Carrageenan stabilizes and thickens many different foods and beverages, including ice cream. However, it is soon to be banned from organic products, so they will need to be reformulated. Image Credit: Flickr user Jessica Merz
As more customers buy all-natural foods and beverages, the USDA’s certified-organic designation is a key selling point for many products. But a recent decision by the Natural Organic Standards Board (NOSB) threatens to take all carrageenan-containing products off the all-natural market unless they are reformulated. Even though the scientific evidence that carrageenan is associated with health problems is disputed, the NOSB voted at the end of 2016 to change federal regulations on certified organic foods to eliminate carrageenan as an acceptable additive.1
Carrageenan, derived from red seaweed, is used as a thickener and stabilizer in a wide variety of products, such as meats, dairy products and shelf-stable beverages. That means CPG researchers will be tasked with reformulating the majority of their certified-organic milk products, ice cream novelties, drink mixes, infant formulas, syrups and deli meats.2 To deal with this critical crunch in time and resources, CPG companies need modern software that can help improve research efficiency, minimizing the hassle of reformulating organic products.
Examining the Physical Properties of New Formulations with In Silico Simulations
Carrageenan is essential to the texture, thickness and stability of many beverage formulations, keeping them from separating or gelling when they are stored for long periods on the warehouse or grocery store shelf. It also helps keep frozen dairy treats thick and creamy and preserves the structure of deli meat so that it doesn’t fall apart when handled or sliced. Replacing carrageenan with alternatives like gellan gum, locust bean gum and xanthan gum is possible, but it isn’t easy. These ingredients are often used in varying combinations, and finding the optimal ratio for each individual product can be time-consuming and expensive.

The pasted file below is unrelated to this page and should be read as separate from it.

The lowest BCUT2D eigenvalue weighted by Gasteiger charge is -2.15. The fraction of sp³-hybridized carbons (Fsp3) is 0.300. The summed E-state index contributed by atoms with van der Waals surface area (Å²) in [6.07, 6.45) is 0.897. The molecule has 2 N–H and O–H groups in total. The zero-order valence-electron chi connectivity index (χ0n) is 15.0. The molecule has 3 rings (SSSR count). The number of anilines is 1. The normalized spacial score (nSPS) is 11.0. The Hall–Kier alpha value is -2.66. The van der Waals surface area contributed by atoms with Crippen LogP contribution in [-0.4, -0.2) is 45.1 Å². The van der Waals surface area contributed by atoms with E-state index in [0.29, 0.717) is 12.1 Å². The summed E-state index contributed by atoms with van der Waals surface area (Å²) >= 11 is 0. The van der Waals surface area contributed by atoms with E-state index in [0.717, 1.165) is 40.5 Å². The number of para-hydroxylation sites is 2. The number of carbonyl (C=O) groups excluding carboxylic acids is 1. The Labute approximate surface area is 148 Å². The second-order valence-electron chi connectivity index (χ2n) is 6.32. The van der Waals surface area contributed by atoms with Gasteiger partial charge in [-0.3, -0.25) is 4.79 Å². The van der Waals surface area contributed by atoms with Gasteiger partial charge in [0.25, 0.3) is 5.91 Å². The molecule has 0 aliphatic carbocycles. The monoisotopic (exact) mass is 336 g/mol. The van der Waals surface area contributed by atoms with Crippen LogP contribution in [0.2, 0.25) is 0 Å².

One way to streamline the testing process is to run computer simulations on potential formulations before bringing them to the bench. Using modeling software, it is possible to get an idea of the general physical properties of the product before sourcing the necessary ingredients and mixing up a test batch. Computer modeling also enables scientists to examine the effects of a slight tweak in ingredient ratios without having to produce an entirely new batch. Especially for companies that are working to reformulate a large number of organic products, in silico testing can significantly cut costs and reduce the overall amount of time that must be dedicated to carrageenan replacement.
Minimizing Unnecessary Physical Tests
Another way to limit the number of unnecessary tests and improve research efficiency when reformulating a whole suite of organic products is to improve data management and sharing. Here are a few key ways that software can help make sure that time and money is only being spent on critical research efforts:
- Enabling access to previous data